Getting Started with PowerShell Profiles

Whether you're a beginner at PowerShell, or you're like me, and you've gone years without using a profile, profiles will blow your mind.


So what is a PowerShell profile?

As the name suggests, a PowerShell profile is a set of PowerShell settings specific to you, but it's slightly more than this. A profile is the first script a PowerShell host (console, ISE, etc.) runs when it's launched. More specifically, the host dot-sources the script, making any variables and functions defined in the profile script available to you in your current session. It also runs any code that isn't statically defining a variable, function, class, etc.

What are the advantages of a profile?


One advantage of a profile is that, because it is a file, it can be moved around to multiple machines. So when you use a new computer, it's easy to get PowerShell working YOUR way.


In my opinion, the main advantage of a profile is to increase your productivity by giving you access to the functions and variables you use regularly.


Profiles can also be used to set standards in an enterprise environment, such as creating a transcript of every session or giving you access to enterprise functions and settings.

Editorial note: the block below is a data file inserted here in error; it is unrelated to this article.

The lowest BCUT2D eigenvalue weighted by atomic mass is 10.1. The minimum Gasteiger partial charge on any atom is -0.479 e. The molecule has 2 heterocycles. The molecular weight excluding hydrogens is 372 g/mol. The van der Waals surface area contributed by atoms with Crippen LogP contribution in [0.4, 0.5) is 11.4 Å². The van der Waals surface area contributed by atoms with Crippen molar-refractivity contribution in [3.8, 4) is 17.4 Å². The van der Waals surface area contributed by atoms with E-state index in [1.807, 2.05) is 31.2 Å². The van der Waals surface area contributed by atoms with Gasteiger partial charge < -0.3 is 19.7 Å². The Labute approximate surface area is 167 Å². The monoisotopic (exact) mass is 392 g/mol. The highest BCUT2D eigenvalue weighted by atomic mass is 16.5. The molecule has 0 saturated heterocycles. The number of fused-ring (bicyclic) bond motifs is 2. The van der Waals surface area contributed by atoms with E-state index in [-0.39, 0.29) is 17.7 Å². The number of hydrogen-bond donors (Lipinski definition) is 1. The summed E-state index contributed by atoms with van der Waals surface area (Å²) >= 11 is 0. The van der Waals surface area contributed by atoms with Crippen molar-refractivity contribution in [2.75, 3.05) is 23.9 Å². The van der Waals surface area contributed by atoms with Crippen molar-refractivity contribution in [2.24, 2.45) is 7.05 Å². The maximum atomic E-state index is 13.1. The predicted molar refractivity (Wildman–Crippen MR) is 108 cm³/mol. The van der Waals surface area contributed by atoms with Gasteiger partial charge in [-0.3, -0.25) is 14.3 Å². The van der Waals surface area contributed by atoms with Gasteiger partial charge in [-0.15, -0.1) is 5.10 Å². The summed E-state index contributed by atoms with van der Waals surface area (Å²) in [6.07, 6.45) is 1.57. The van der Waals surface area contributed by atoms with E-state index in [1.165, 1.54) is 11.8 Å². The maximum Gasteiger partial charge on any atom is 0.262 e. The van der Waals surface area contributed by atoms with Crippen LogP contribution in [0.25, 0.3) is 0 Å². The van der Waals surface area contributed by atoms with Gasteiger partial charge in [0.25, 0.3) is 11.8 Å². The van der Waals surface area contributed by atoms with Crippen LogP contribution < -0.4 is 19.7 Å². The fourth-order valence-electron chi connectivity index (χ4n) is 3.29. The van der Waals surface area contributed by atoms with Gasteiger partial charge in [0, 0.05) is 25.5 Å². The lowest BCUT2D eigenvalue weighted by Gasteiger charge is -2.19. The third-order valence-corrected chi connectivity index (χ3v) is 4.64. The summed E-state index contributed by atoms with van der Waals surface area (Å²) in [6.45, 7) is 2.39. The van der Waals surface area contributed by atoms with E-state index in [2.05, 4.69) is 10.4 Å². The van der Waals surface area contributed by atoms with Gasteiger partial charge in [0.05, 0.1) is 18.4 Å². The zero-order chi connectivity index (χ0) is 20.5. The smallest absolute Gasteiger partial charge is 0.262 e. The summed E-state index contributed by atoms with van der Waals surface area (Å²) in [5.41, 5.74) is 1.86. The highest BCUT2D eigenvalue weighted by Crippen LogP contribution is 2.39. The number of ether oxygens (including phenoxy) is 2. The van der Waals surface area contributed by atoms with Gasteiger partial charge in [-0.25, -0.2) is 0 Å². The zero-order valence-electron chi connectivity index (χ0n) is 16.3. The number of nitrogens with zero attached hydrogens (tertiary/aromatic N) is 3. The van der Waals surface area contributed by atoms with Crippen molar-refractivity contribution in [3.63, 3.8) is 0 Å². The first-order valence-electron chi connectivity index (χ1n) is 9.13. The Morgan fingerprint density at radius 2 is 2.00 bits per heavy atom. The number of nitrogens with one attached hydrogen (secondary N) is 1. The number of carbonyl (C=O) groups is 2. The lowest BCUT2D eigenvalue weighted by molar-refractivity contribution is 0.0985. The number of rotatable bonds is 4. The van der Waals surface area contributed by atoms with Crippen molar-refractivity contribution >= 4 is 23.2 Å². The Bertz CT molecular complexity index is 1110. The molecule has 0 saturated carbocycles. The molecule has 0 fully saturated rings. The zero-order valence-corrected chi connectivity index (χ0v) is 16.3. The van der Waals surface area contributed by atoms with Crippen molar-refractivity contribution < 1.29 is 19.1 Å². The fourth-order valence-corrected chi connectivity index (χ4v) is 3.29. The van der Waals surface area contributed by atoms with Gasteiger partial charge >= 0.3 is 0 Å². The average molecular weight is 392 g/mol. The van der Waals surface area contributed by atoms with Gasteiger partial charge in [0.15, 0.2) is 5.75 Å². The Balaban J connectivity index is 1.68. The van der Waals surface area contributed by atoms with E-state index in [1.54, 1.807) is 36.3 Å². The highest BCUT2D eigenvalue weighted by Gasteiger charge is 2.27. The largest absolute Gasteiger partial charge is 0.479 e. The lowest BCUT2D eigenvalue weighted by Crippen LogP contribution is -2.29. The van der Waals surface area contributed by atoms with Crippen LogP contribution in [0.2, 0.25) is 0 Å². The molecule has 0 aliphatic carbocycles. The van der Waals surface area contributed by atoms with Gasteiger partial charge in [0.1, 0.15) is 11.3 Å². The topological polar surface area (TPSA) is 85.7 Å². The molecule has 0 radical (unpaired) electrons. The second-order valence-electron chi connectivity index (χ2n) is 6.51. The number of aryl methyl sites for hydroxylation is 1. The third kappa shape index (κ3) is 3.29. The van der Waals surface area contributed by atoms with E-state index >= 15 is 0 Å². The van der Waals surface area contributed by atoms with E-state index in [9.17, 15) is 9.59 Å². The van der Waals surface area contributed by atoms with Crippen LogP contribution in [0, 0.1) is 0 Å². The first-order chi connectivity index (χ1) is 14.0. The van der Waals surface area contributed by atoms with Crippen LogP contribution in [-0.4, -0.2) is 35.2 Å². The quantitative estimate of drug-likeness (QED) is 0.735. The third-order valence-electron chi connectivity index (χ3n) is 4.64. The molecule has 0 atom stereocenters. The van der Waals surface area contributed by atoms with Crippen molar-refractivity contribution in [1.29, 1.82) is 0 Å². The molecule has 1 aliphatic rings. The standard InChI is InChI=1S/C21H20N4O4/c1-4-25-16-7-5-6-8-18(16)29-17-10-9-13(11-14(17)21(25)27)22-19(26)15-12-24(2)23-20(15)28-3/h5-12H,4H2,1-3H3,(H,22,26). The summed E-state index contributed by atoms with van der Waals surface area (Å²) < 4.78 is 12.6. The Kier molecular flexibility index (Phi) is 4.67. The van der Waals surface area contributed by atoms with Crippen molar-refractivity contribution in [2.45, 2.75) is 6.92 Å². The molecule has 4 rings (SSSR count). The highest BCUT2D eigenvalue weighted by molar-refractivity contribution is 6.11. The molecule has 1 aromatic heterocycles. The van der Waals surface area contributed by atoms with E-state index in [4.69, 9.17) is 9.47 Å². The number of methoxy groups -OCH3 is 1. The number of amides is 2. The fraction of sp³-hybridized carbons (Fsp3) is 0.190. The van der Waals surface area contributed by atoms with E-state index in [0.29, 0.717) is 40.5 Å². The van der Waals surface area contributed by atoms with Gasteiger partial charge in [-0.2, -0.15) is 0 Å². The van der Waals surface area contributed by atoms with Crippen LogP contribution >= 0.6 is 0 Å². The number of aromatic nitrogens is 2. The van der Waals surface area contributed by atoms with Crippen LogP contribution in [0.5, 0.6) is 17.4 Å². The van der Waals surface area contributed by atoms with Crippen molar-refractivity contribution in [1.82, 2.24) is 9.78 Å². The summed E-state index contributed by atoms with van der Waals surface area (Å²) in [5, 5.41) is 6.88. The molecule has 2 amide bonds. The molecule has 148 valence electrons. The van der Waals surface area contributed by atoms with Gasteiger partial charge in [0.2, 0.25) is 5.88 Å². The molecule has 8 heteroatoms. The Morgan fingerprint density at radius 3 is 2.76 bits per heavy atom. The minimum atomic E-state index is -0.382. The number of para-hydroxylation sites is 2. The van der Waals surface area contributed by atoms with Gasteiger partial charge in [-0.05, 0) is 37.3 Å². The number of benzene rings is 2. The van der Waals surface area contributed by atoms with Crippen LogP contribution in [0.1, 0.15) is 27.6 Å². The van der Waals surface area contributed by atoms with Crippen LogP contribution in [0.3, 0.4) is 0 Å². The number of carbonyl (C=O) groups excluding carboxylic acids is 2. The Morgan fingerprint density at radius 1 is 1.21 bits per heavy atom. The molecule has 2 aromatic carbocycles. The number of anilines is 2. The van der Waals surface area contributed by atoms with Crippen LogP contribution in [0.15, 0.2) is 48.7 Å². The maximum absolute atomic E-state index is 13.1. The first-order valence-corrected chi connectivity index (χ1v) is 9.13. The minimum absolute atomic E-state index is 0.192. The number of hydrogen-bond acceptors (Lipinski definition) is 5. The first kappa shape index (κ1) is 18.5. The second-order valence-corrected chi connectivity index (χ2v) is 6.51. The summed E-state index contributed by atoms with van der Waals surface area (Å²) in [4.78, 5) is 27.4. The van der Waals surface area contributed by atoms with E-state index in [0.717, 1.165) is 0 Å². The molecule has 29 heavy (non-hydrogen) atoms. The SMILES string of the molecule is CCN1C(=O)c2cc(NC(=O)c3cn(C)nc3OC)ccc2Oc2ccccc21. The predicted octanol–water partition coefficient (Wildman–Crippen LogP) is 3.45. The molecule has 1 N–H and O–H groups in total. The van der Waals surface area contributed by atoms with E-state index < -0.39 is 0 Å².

How do you create a profile?


The path to the profile script is store in the $Profile automatic variable. That being said, there are 4 types of profiles.


$Profile.CurrentUserCurrentHost

This is the default value returned by $Profile. This is the value for you, in this host (the program running PowerShell). The most common hosts people encounter are the PowerShell command line and the PowerShell ISE.


$Profile.AllUsersCurrentHost

Same as the previous one, except this profile applies to all users on the machine. 


$Profile.CurrentUserAllHosts

In this one, this is the profile that will get loaded for the current user, regardless of the host.


$Profile.AllUsersAllHosts

By now, you can probably guess that this one is for all users on the machine, for every host.


To create a profile, you can use either of these two commands:

If you have visual studio code, you don't need to create the file and can just enter:

After this, you can just edit the script the same way you would any other script.



Note: for the AllUsers profile, you need to be an administrator to save the profile.


Koupi allows you to create PowerShell scripts without needing to write a single line of code. Just add the steps you want to perform, fill in the blanks, download the script and run it. It's that easy. Give it a try here (It's free).


Some useful profile functions and examples


Note: I will keep updating this post with more examples over time.


Print text within a box



Replace "||" with a pipe on a new line



Compress a folder using 7Zip


Koupi allows you to create PowerShell scripts without needing to write a single line of code. Just add the steps you want to perform, fill in the blanks, download the script and run it. It's that easy. Give it a try here (It's free).


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